Digital television  

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Train wreck at Montparnasse (October 22, 1895) by Studio Lévy and Sons.
Train wreck at Montparnasse (October 22, 1895) by Studio Lévy and Sons.

Digital television (DTV) is the sending and receiving of moving images and sound by discrete (digital) signals, in contrast to the analog signals used by analog TV. Introduced in the late 1990s, this technology appealed to the television broadcasting business and consumer electronics industries because it offers new financial opportunities.

Digital television is more flexible and efficient than analog television. When properly used by broadcasters, digital television can allow higher-quality images, sound, and more programming choices than analog does. However, a digital signal does not necessarily carry a higher-quality image or sound than an analog signal.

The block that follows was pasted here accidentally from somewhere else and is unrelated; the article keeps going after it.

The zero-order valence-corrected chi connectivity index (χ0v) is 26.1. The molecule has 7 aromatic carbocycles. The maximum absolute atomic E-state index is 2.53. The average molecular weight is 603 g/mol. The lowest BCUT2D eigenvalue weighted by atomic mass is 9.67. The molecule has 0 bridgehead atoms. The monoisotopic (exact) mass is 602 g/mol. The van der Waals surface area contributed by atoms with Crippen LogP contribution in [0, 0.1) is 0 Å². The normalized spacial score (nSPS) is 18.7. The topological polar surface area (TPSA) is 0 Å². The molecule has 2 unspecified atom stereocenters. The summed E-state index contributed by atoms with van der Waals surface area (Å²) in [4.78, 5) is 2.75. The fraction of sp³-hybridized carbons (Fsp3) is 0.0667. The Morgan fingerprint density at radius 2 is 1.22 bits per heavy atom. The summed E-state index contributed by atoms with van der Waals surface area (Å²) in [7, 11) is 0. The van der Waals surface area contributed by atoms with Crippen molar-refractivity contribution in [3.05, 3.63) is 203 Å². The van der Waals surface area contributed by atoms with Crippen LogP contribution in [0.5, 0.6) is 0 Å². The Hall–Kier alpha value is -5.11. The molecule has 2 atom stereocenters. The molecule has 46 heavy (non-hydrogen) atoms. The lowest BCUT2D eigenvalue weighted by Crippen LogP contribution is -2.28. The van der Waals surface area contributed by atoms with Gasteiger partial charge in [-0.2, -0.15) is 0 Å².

Unless indicated otherwise, the text in this article is either based on Wikipedia article "Digital television" or another language Wikipedia page thereof used under the terms of the GNU Free Documentation License; or on original research by Jahsonic and friends. See Art and Popular Culture's copyright notice.

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